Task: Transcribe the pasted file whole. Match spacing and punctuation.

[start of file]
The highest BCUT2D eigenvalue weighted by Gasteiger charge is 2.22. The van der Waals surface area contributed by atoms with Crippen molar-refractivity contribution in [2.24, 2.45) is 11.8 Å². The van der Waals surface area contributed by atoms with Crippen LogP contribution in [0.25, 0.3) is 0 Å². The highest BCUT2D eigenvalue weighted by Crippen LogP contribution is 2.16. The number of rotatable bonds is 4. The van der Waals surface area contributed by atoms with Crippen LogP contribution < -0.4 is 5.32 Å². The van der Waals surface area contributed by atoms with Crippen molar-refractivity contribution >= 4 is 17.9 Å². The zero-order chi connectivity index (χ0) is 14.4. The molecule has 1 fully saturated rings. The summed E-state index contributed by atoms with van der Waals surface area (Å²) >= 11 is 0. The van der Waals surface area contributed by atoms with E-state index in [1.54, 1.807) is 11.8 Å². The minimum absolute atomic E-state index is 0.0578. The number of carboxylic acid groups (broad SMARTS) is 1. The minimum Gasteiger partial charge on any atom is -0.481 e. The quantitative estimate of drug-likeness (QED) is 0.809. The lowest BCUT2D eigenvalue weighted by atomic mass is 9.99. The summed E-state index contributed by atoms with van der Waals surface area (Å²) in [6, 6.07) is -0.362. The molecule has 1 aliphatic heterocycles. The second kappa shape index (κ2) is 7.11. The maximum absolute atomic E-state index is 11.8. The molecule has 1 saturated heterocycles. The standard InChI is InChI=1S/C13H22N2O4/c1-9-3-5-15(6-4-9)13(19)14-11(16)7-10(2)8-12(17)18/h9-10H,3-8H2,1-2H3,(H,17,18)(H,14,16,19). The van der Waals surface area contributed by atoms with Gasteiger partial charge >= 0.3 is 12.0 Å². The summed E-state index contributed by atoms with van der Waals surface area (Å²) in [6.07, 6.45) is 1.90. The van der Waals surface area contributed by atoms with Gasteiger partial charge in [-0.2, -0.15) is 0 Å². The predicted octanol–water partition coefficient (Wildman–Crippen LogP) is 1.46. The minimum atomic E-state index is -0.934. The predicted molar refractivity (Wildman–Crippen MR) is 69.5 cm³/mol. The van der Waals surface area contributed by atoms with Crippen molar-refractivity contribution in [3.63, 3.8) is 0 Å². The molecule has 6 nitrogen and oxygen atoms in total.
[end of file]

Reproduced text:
The highest BCUT2D eigenvalue weighted by Gasteiger charge is 2.22. The van der Waals surface area contributed by atoms with Crippen molar-refractivity contribution in [2.24, 2.45) is 11.8 Å². The van der Waals surface area contributed by atoms with Crippen LogP contribution in [0.25, 0.3) is 0 Å². The highest BCUT2D eigenvalue weighted by Crippen LogP contribution is 2.16. The number of rotatable bonds is 4. The van der Waals surface area contributed by atoms with Crippen LogP contribution < -0.4 is 5.32 Å². The van der Waals surface area contributed by atoms with Crippen molar-refractivity contribution >= 4 is 17.9 Å². The zero-order chi connectivity index (χ0) is 14.4. The molecule has 1 fully saturated rings. The summed E-state index contributed by atoms with van der Waals surface area (Å²) >= 11 is 0. The van der Waals surface area contributed by atoms with E-state index in [1.54, 1.807) is 11.8 Å². The minimum absolute atomic E-state index is 0.0578. The number of carboxylic acid groups (broad SMARTS) is 1. The minimum Gasteiger partial charge on any atom is -0.481 e. The quantitative estimate of drug-likeness (QED) is 0.809. The lowest BCUT2D eigenvalue weighted by atomic mass is 9.99. The summed E-state index contributed by atoms with van der Waals surface area (Å²) in [6, 6.07) is -0.362. The molecule has 1 aliphatic heterocycles. The second kappa shape index (κ2) is 7.11. The maximum absolute atomic E-state index is 11.8. The molecule has 1 saturated heterocycles. The standard InChI is InChI=1S/C13H22N2O4/c1-9-3-5-15(6-4-9)13(19)14-11(16)7-10(2)8-12(17)18/h9-10H,3-8H2,1-2H3,(H,17,18)(H,14,16,19). The van der Waals surface area contributed by atoms with Gasteiger partial charge >= 0.3 is 12.0 Å². The summed E-state index contributed by atoms with van der Waals surface area (Å²) in [6.07, 6.45) is 1.90. The van der Waals surface area contributed by atoms with Gasteiger partial charge in [-0.2, -0.15) is 0 Å². The predicted octanol–water partition coefficient (Wildman–Crippen LogP) is 1.46. The minimum atomic E-state index is -0.934. The predicted molar refractivity (Wildman–Crippen MR) is 69.5 cm³/mol. The van der Waals surface area contributed by atoms with Crippen molar-refractivity contribution in [3.63, 3.8) is 0 Å². The molecule has 6 nitrogen and oxygen atoms in total.